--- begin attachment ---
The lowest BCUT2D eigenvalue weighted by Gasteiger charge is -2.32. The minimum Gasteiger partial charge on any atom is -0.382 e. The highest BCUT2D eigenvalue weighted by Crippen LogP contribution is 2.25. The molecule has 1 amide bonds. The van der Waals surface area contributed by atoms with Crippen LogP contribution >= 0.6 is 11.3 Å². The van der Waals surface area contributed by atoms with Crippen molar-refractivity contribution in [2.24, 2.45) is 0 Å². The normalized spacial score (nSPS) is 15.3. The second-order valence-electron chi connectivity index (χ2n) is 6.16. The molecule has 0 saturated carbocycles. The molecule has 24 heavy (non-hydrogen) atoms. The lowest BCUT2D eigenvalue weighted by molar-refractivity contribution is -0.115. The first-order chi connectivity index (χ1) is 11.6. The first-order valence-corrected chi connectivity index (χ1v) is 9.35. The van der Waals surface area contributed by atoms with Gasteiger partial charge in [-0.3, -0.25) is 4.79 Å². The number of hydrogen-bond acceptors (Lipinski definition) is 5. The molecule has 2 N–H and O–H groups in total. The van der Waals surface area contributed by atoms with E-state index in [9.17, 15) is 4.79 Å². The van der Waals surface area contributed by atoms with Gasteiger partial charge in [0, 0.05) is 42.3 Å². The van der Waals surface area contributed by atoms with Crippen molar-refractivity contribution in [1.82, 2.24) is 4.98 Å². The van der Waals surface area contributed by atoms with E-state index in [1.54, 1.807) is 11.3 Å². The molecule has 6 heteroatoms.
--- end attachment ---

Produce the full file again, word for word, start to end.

The lowest BCUT2D eigenvalue weighted by Gasteiger charge is -2.32. The minimum Gasteiger partial charge on any atom is -0.382 e. The highest BCUT2D eigenvalue weighted by Crippen LogP contribution is 2.25. The molecule has 1 amide bonds. The van der Waals surface area contributed by atoms with Crippen LogP contribution >= 0.6 is 11.3 Å². The van der Waals surface area contributed by atoms with Crippen molar-refractivity contribution in [2.24, 2.45) is 0 Å². The normalized spacial score (nSPS) is 15.3. The second-order valence-electron chi connectivity index (χ2n) is 6.16. The molecule has 0 saturated carbocycles. The molecule has 24 heavy (non-hydrogen) atoms. The lowest BCUT2D eigenvalue weighted by molar-refractivity contribution is -0.115. The first-order chi connectivity index (χ1) is 11.6. The first-order valence-corrected chi connectivity index (χ1v) is 9.35. The van der Waals surface area contributed by atoms with Gasteiger partial charge in [-0.3, -0.25) is 4.79 Å². The number of hydrogen-bond acceptors (Lipinski definition) is 5. The molecule has 2 N–H and O–H groups in total. The van der Waals surface area contributed by atoms with E-state index in [9.17, 15) is 4.79 Å². The van der Waals surface area contributed by atoms with Gasteiger partial charge in [0, 0.05) is 42.3 Å². The van der Waals surface area contributed by atoms with Crippen molar-refractivity contribution in [1.82, 2.24) is 4.98 Å². The van der Waals surface area contributed by atoms with E-state index in [1.54, 1.807) is 11.3 Å². The molecule has 6 heteroatoms.